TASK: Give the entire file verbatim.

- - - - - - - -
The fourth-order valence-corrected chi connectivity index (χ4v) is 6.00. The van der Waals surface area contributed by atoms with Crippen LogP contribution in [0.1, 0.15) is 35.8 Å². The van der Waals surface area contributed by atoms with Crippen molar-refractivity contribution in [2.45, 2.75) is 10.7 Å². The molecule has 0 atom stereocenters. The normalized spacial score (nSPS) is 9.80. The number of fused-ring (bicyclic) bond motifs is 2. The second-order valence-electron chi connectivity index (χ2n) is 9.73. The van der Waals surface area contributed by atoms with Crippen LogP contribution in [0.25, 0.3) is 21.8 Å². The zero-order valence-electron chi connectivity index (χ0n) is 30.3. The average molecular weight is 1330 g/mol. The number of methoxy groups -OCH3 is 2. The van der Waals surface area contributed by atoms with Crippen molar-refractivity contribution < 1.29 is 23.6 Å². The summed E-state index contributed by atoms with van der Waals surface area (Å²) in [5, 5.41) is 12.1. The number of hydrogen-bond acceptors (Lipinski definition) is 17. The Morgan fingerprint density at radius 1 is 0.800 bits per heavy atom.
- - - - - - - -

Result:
The fourth-order valence-corrected chi connectivity index (χ4v) is 6.00. The van der Waals surface area contributed by atoms with Crippen LogP contribution in [0.1, 0.15) is 35.8 Å². The van der Waals surface area contributed by atoms with Crippen molar-refractivity contribution in [2.45, 2.75) is 10.7 Å². The molecule has 0 atom stereocenters. The normalized spacial score (nSPS) is 9.80. The number of fused-ring (bicyclic) bond motifs is 2. The second-order valence-electron chi connectivity index (χ2n) is 9.73. The van der Waals surface area contributed by atoms with Crippen LogP contribution in [0.25, 0.3) is 21.8 Å². The zero-order valence-electron chi connectivity index (χ0n) is 30.3. The average molecular weight is 1330 g/mol. The number of methoxy groups -OCH3 is 2. The van der Waals surface area contributed by atoms with Crippen molar-refractivity contribution < 1.29 is 23.6 Å². The summed E-state index contributed by atoms with van der Waals surface area (Å²) in [5, 5.41) is 12.1. The number of hydrogen-bond acceptors (Lipinski definition) is 17. The Morgan fingerprint density at radius 1 is 0.800 bits per heavy atom.